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Rolling billboard spells out crash victim’s DUI warning

By: Gus Thomson, Journal Staff Writer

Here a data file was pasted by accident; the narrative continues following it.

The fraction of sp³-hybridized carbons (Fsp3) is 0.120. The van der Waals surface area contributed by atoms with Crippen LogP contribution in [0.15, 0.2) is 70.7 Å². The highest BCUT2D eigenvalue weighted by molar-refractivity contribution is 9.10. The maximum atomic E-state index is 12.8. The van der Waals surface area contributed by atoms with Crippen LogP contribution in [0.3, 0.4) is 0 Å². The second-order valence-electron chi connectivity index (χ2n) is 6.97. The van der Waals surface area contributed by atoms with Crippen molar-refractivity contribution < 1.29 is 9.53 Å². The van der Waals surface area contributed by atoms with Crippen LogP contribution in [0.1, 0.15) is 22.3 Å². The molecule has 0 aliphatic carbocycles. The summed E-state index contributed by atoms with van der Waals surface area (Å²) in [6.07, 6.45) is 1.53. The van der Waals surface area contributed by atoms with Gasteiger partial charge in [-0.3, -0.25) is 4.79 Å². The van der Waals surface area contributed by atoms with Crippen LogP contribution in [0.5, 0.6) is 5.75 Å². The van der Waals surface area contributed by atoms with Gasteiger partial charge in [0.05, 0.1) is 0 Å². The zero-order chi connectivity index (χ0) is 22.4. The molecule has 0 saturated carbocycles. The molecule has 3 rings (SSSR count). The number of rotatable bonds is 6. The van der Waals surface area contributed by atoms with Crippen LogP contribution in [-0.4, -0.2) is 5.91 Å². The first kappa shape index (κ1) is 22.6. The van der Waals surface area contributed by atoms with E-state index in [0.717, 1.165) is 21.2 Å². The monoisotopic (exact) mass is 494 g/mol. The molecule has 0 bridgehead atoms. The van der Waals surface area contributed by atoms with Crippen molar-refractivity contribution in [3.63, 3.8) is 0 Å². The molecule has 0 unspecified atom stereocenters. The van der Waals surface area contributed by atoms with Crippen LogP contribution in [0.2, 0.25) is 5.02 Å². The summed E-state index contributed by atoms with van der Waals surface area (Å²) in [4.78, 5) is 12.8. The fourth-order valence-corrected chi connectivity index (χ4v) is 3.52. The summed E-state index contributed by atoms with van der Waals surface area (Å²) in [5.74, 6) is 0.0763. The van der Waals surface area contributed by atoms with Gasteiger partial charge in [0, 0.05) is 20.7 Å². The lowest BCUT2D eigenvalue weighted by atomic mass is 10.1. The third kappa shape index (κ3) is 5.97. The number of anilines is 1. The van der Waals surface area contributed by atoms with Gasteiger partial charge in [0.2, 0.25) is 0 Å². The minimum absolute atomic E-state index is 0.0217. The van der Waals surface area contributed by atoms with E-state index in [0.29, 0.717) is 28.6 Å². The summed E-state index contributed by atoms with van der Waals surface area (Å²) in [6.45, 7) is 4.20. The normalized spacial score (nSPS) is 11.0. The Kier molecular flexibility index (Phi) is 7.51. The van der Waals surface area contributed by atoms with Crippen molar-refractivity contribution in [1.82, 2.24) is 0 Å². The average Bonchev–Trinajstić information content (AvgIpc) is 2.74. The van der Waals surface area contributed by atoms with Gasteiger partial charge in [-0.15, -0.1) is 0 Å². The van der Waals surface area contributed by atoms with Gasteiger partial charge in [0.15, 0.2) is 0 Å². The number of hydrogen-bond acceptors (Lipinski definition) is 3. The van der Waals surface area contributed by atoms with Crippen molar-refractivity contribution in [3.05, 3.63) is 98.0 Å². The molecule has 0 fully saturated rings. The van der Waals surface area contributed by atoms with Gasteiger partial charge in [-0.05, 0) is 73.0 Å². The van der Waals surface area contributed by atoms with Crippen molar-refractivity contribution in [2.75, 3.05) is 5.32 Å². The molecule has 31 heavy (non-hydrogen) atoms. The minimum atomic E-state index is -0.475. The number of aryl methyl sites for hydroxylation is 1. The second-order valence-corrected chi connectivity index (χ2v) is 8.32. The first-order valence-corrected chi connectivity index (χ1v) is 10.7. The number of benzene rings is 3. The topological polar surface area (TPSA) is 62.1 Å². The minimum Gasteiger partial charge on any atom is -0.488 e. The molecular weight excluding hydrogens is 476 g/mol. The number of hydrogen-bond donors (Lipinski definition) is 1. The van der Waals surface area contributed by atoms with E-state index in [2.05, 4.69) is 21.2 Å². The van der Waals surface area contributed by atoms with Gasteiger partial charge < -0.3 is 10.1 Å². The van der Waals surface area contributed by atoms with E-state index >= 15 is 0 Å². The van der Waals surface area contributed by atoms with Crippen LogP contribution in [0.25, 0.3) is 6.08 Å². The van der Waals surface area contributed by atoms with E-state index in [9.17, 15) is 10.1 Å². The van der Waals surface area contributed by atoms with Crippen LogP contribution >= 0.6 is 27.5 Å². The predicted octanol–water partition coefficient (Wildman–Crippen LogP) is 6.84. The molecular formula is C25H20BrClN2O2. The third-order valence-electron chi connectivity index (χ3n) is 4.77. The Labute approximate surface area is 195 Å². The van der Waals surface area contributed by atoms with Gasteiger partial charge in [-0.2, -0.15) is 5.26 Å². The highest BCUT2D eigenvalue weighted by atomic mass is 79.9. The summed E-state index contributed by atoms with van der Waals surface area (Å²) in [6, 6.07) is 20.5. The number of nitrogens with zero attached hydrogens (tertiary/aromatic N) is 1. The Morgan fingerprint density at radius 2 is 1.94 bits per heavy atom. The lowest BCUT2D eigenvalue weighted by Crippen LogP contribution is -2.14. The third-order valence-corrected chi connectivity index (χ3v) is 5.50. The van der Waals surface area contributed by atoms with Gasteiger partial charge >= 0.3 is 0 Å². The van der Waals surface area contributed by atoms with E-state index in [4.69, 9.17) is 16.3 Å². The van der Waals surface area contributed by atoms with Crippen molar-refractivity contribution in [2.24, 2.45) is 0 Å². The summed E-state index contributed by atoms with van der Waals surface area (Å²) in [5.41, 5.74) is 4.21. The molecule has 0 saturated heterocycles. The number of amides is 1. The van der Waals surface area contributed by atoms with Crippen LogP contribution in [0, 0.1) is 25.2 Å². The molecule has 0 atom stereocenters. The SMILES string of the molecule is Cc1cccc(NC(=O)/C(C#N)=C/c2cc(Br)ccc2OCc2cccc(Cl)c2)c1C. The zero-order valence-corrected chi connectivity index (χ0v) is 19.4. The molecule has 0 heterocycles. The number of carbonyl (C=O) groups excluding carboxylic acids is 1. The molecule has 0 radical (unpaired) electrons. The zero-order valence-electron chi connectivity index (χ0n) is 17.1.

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Sally Palmer Dawley’s hand-printed warnings to drivers are taped to the rear window of her Ford F-250. And with slogans like “I survived – head-on crash – his DUI” and “Click it and live – I did,” Dawley admits to getting quite a few second glances. But what she really likes to see is a driver reach over, grab a seatbelt and buckle up. That’s what Dawley did 10 years ago this March when riding as a passenger on a school bus returning to Auburn along Foresthill Road after dropping off special needs students. Hawley , then working in the Mid-Placer Transportation Agency Office, was filling in as an aide on the Foresthill run. The driver had just said goodbye to the sixth and final passenger when a red pickup approached erratically and moved into the wrong lane. Dawley had buckled up out of habit moments before. “The driver said ‘Look at that truck,’ and then ‘Hang on,’” Dawley recalled. She remembers little after that as the truck slammed the school bus head-on. “I couldn’t move my legs and was in and out of consciousness,” Dawley said. “Then I spent almost a week in the hospital. It wasn’t until my daughter brought my 10-week-old granddaughter to see me that I burst into tears realizing I could’ve been killed.” Dawley’s major pain over the next weeks came from deep bruises and abrasions from the seatbelt that kept her from flying through the front windshield of the bus. The bus driver and driver of the truck also survived the crash. Dawley said the truck driver was charged with driving under the influence – shorthand for the charge is DUI – but received little jail time. A few years ago, Dawley got out her pen and wrote several bumper-sticker-style messages that she cut out and taped carefully on her back window to make sure they didn’t block her view. Laminated in plastic to last, some have spread to other surfaces on her trucks, letting drivers know: “Dear Lord, please find a cure for stupid” and “To be stupid and speed or not to be.” Three weeks ago, Dawley barely missed another serious accident when a two-car crash developed in front of her on Highway 49. Her truck had a side smashed in and she now has a new sign to go with the damage: “A stupid driver did this to me RU12?” it asks. Hers is a unique way of telling her story and Dawley said she has seen results. “People agree with it,” she said. “One lady behind me at a signal suddenly buckled up. That’s what I like to see.” Dawley’s message is one shared by law enforcement – particularly at this time of year. According to the California Highway Patrol, 950 people were killed in alcohol-related crashes statewide in 2009 and another 25,914 were injured. Last year, during the Christmas holiday, 22 people were killed in collisions around the state. Among the vehicle occupants killed, more than half were not wearing a seatbelt at the time of the crash. Drivers are being reminded by the Highway Patrol to always wear seatbelts, put children in appropriate safety seats, drive at a safe speed for a variety of road conditions and never drink and drive. “The holiday season is all about having good times with family and friends, and about sharing and giving,” said Commissioner Joe Farrow. “We want to make sure everyone enjoys their festivities and our goal will be to ensure they and their loved ones arrive at their destination safely.” The Highway Patrol was out in force during its Christmas Maximum Enforcement Period ending at 11:59 p.m. Sunday and will have a similar program next weekend for New Year’s. And Dawley will be doing her part as well, with a rolling billboard straight from the heart and pen of a DUI crash survivor. “It just takes one moment for everything to change,” she said. “As a grandmother, I’ve had tears over the thought of what could have been.” -------------------------------------------------- Teen drunk driving influenced by parents The Coalition for Placer Youth – a grass-roots organization in Placer County devoted to preventing youth substance abuse – is encouraging parents to be role models and not drink and drive. Kathie Sinor, coalition chairwoman for the group’s prescription drug abuse prevention committee, said how adults behave will be the model for how teens behave. “The holiday season is an opportunity to walk the talk about safe driving practices,” Sinor said. “If you want them to be sober drivers, you need to show how to celebrate the season without using alcohol or drugs.” Placer County Undersheriff Devon Bell has observed first-hand the important role of parents in setting the example for youth about driving impaired. “Regardless of whether you think your teens are watching and listening – they are,” Bell said. “There is no more important role model than the parent. In terms of risky behavior our teens note how we handle alcohol and it will be their template for the future.” The coalition offers free workshops for parent groups, educators and clubs on how to help teens deal with the modern pressures of drug and alcohol addiction. Workshops can be scheduled by contacting Shari Crow at (530) 889-7238 or going to coalitionforplaceryouth.org.